People get injured all the time. Some injuries are activity related, while others are result of freak accidents — like the friend of mine who rolled off his bed in his sleep and dislocated his shoulder. Many injuries are sports related, or are environmental injuries such as heat stress. That’s life!
Let’s start on the same page here. Sports injuries are not a badge of honor. Some recreational athletes will push past their threshold and get injured, then push some more. That’s being stupid, not heroic. Progress requires consistency, and being injured is the biggest enemy of consistency.
We have all heard of rehabilitation, the repetitive and slow specialized care and training that follows for a long period after after surgery, injury, or illness. Physical rehabilitation intends to restore your physical conditioning through improving your strength and mobility. This can also help you to get back in shape after long periods of forced inactivity or coming out of a sedentary lifestyle. Perhaps “prehab” may be a more effective solution in the long run?
“Prehab”, or prehabilitation, is a new concept in therapy and sports medicine. It’s a proactive approach to reduce the risk of injuries among athletes and resistance trainees.
Generally speaking, a pre-hab program consists of warming-up, stretching to full range of motion, a cardiovascular component like walking or swimming, and a resistance training component mixed with functional tasks.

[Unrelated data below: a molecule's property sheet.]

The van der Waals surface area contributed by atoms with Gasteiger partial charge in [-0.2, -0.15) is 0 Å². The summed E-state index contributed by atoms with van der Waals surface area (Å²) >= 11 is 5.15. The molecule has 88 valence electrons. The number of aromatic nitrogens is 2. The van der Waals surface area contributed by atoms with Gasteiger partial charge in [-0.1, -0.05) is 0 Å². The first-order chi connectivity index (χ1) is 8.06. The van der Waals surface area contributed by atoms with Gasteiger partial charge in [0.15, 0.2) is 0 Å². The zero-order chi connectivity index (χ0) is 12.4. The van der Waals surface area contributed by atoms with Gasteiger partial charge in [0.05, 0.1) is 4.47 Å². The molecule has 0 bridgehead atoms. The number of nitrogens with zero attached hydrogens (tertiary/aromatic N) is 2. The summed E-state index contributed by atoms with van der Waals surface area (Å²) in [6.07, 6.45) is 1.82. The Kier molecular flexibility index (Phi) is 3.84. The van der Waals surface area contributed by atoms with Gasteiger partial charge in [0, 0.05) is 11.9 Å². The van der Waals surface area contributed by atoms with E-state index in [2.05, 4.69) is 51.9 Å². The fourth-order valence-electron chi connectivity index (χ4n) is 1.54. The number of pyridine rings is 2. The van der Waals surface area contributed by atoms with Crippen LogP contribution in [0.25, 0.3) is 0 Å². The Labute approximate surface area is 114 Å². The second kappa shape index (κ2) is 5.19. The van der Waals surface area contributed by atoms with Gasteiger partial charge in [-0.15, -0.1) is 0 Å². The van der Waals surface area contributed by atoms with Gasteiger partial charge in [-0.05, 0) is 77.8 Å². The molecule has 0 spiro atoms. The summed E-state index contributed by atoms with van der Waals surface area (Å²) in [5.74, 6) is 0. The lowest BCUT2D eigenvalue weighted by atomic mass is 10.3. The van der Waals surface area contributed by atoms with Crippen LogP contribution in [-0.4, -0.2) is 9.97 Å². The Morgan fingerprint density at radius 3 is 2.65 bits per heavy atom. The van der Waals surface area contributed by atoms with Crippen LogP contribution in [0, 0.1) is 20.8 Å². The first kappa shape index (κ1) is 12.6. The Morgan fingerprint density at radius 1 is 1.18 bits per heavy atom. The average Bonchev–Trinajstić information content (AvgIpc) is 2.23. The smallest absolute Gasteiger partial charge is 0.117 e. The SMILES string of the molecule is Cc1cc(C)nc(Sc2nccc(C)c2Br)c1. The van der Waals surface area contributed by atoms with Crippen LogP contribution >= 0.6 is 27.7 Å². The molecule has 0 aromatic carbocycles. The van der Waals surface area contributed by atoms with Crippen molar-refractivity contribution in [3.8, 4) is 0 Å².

Athletes of all levels should include a prehab program in their training. The more advanced the athlete, the greater the need for a prehab program. As an athlete’s body matures within a sport, their body adapts to the physical demands of training. Repetitive movements and the daily stresses of training cause negative effects within your body. This may cause tightness of muscle groups, imbalance of strength, coordination or muscle stabilization. These imbalances occur naturally with activity and are reinforced with each workout. These imbalances are often the root of many training injuries and may predispose athletes to greater risk of injury during training and competition.
There are three parts of your body that tend to be highly imbalanced. First, most people pay a lot of attention to their thighs, but their hamstrings receive far less attention. This can lead to hip and lower back problems. Similarly, the pectorals (chest) get a lot of attention as a glamour muscle, but the upper back and rear shoulder muscles can be neglected. This can lead to shoulder problems as well as spinal deformities and a permanent hunch, not to mention reduced shoulder mobility. Finally, many focus on their abs, but not their lower back. This puts your back at a greater risk of strains or injuries.
The “pre” part of “prehab” refers to the fact that you engage in this type of training before sustaining injuries. It’s intended to prevent future injuries rather than focusing on repairing current damage. By focusing on the imbalances, you can correct deficiencies before they become serious or lead to injuries.
So now, how do we prehab?